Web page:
Non-NHS “Private” Work Examples
- Medicals for pre-employment, sports and driving requirements (HGV, PSV etc.)
- Insurance claim forms
- Prescriptions for taking medication abroad
- Certain travel vaccinations
- Private sick notes for work, college or university
- Vaccination certificates
- Power of Attorney / Guardianship forms
- Access to medical records
Please note, Almond Group Practice does not countersign driving licence applications, passport applications, complete BUPA & PPP forms, or provide health club fitness to exercise certificates.
Non-NHS “Private” Services Information
Why do GPs sometimes charge fees – surely the doctor is being paid anyway?
It is important to understand that GPs are not employed by the NHS. GP partners are self-employed and have to cover costs in the same way as any other small business i.e. staff, building, heating, lighting, stationary etc. These costs are covered partly by the NHS for NHS work, but private fees also contribute towards these expenses.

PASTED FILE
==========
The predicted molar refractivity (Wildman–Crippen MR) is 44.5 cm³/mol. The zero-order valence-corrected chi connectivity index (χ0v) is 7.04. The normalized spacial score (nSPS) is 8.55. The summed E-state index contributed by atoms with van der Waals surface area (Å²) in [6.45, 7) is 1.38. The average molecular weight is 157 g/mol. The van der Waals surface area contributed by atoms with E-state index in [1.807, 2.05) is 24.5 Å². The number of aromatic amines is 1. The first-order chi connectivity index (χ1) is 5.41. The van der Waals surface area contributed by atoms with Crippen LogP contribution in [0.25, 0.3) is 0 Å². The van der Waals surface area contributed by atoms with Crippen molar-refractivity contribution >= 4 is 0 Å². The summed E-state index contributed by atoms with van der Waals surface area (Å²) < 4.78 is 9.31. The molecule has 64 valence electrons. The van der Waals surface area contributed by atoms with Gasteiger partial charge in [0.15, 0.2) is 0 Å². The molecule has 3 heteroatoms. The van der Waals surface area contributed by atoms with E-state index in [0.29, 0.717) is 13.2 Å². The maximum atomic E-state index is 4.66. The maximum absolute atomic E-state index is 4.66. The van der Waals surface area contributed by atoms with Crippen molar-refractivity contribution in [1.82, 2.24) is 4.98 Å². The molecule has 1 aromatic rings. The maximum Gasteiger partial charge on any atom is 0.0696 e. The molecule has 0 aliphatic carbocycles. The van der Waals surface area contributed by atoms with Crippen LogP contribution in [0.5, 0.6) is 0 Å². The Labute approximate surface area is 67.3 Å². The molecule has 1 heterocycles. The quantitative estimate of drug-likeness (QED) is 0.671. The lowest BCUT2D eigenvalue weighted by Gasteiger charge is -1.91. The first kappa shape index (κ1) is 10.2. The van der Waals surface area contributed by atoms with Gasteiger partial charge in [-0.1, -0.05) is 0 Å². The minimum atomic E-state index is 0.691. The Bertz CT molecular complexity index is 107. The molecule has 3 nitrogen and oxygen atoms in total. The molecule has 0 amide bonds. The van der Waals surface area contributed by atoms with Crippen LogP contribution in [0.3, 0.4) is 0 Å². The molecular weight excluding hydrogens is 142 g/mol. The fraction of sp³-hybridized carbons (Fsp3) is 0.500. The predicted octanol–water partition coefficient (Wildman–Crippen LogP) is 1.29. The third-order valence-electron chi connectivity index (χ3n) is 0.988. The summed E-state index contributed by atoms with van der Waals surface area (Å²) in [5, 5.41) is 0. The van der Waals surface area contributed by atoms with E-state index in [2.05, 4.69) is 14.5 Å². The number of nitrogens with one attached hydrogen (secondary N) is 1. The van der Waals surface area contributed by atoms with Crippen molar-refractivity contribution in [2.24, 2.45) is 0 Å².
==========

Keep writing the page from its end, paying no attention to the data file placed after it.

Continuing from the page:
What costs do the NHS cover and what is not?
The Government’s contract with GPs covers medical services to NHS patients, including the provision of ongoing medical treatment. However, in recent years, more and more organisations have been involving doctors in a range of non-medical work. Sometimes the only reason that GPs are asked is because they are in a position of trust in the community, or because an insurance company or employer wants to ensure that information provided to them is true and accurate.
Do GPs have to do non-NHS work for their patients?
Whilst GPs will always attempt to assist patients with the completion of forms i.e. for insurance purposes, GPs are not contractually required to do non-NHS work.
Who sets the fees for non-NHS work?
Prices are set following guidance from The British Medical Association (who are the professional association and registered trade union for British doctors’) combined with the time required to complete the form.
Why does it sometimes take my GP a long time to complete my form?
GP time is always prioritised to patient care. Due to the current heavy workload of GPs there is very little time to complete forms and it is usually done in the evening outside of working hours. It can take a minimum of two weeks to complete these forms.
I only need the doctor’s signature – what is the problem?
To remain on the Medical Register, the doctor must only sign or complete a certificate or report that they know to be true. In order to complete even the simplest of forms the doctor will check the patient’s entire medical record. Carelessness or an inaccurate report can have serious consequences for the doctor with the General Medical Council (the doctors’ regulatory body) or even the Police.